If ye meet the abased or the down-trodden, turn not away disdainfully from them, for the King of Glory ever watcheth over them and surroundeth them with such tenderness as none can fathom except them that have suffered their wishes and desires to be merged in the Will of your Lord, the Gracious, the All-Wise. O ye rich ones of the earth! Flee not from the face of the poor that lieth in the dust, nay rather befriend him and suffer him to recount the tale of the woes with which God’s inscrutable Decree hath caused him to be afflicted.

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  • Grace J. Keene
    Aug 11, 2020
  • Neva Torres
    Aug 10, 2020
    I can understand how a platitude or advice to simply shift one’s focus away from the pain or anger to something more placating, could defeat the potential life lesson from sinking in. However, in my experience, when faith is more than a mindset and is part of actively searching for solutions to life problems, there is more to the positivity. Sacred scripture is full of lessons and guidance, so turning to it for a different perspective, as well as, using it to help us see our problems as growth opportunities, creates a new dynamic. It shifts from a platitude, that ...simply creates a feeling of comfort, to active introspection and research. Seeing difficult experiences and situations as life lessons, can really help us move forward.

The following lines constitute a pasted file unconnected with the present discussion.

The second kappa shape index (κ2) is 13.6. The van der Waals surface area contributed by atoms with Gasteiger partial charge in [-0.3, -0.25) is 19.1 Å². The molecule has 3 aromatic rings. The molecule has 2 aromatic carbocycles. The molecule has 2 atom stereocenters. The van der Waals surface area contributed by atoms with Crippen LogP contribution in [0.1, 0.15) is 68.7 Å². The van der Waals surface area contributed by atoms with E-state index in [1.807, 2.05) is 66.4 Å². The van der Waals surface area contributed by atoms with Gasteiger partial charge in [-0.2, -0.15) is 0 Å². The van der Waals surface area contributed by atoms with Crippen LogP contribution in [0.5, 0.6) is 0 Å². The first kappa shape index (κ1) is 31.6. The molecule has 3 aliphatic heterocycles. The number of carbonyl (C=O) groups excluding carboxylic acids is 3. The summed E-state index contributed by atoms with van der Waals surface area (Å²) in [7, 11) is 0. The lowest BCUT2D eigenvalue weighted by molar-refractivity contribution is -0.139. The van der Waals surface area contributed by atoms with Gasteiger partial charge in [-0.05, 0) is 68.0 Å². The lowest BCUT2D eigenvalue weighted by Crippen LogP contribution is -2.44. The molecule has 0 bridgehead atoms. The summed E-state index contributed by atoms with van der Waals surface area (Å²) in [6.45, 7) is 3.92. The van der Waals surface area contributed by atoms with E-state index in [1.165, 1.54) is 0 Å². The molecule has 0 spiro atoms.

• Chris Badostain
      Aug 11, 2020
      Ya Baha'u'l-Abha! Platitudes don't help at all. Viewing our problems as growth opportunities is a healthy response to the many difficulties that beset most any life
  • Aug 10, 2020
    I see two aspects of toxic positivity. If I am really hurting and someone says "Get over it, look at the bright side" it makes me feel a lot worse. My feelings are being belittled. With social problems like racism or climate change, or relational problems like gaslighting, those who say "Be positive" are often the ones causing the problem.